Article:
Debate: Miranda Rights For Suspected Terrorists? : The Two-Way Do suspected terrorists, even those who are U.S. citizens, deserve the traditional Miranda rights?
NPR logo Debate: Miranda Rights For Suspected Terrorists?

Debate: Miranda Rights For Suspected Terrorists?

Along with saying there is evidence to link the Pakistan Taliban to the May 1 attempt to set off a car bomb in Times Square, Attorney General Eric Holder yesterday also said on NBC's Meet the Press that the Obama administration wants to work with Congress to come up with changes to the rules regarding just when suspected terrorists — even those who are U.S. citizens — should be read their Miranda rights.

"We certainly need more flexibility and we want the 'public safety exception'," which lets authorities question a suspect without reading him his rights, "to be consistent with the public safety concerns that we now have in the 21st Century," Holder told MTP host David Gregory.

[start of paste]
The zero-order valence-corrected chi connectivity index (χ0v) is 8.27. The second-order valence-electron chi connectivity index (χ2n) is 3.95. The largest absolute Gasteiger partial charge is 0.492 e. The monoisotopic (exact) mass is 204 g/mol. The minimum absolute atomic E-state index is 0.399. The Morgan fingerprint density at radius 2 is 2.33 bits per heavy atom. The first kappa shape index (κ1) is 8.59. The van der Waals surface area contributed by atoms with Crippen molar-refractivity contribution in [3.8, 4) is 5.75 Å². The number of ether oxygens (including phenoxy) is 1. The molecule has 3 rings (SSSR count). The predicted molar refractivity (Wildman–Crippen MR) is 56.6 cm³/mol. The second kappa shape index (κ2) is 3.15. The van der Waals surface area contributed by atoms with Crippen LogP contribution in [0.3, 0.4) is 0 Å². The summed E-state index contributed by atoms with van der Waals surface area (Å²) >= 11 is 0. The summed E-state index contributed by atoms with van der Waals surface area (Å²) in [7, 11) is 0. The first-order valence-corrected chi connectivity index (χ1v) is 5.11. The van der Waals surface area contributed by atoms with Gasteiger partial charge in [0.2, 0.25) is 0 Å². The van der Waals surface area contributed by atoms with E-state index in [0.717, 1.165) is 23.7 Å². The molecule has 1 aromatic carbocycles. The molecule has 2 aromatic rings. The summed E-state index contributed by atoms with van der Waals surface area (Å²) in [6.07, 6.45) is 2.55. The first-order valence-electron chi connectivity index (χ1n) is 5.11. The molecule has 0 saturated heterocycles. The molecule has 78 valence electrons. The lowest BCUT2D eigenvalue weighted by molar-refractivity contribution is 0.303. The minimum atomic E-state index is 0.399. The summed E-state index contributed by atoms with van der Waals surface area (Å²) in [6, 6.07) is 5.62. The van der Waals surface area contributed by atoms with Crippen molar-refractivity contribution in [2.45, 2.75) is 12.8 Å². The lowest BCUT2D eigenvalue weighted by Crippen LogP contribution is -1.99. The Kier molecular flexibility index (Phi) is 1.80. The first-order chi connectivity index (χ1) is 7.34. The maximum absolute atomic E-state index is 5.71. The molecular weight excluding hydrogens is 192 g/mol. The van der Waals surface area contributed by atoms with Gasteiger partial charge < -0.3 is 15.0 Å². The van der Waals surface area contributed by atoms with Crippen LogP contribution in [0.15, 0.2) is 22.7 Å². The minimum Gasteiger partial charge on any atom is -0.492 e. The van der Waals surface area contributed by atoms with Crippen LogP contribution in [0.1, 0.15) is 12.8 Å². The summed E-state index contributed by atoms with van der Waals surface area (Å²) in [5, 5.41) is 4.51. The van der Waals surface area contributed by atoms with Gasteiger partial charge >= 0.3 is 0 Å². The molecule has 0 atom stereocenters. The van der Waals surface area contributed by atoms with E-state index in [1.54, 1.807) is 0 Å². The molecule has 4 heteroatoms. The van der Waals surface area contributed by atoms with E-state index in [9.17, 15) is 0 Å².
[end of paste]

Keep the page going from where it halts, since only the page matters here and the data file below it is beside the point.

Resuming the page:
"This is in fact big news," Holder added, referring to the administration's position.

When authorities tell a suspect about his Miranda rights, they're basically informing him that he has the right to a lawyer and to remain silent.

Here's a clip from the discussion Holder had with Gregory on MTP:

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Holder also said during the interview that, in the case of the suspected Times Square bomber, reading him his Miranda rights did not keep Faisal Shahzad from continuing to talk to investigators. But the attorney general said several times that he wants interrogators to have more "flexibility" in when deciding at what point a suspect may need to be read his rights.

As the Associated Press says, "the administration has been heavily criticized for reading Miranda rights to suspects in the Christmas Day attempt to blow up a plane heading for Detroit and the May 1 Times Square plot. Terrorism has presented all sides in the debate with a delicate balancing act, protecting the rights of the individuals accused of terrorism while also attending to public safety."

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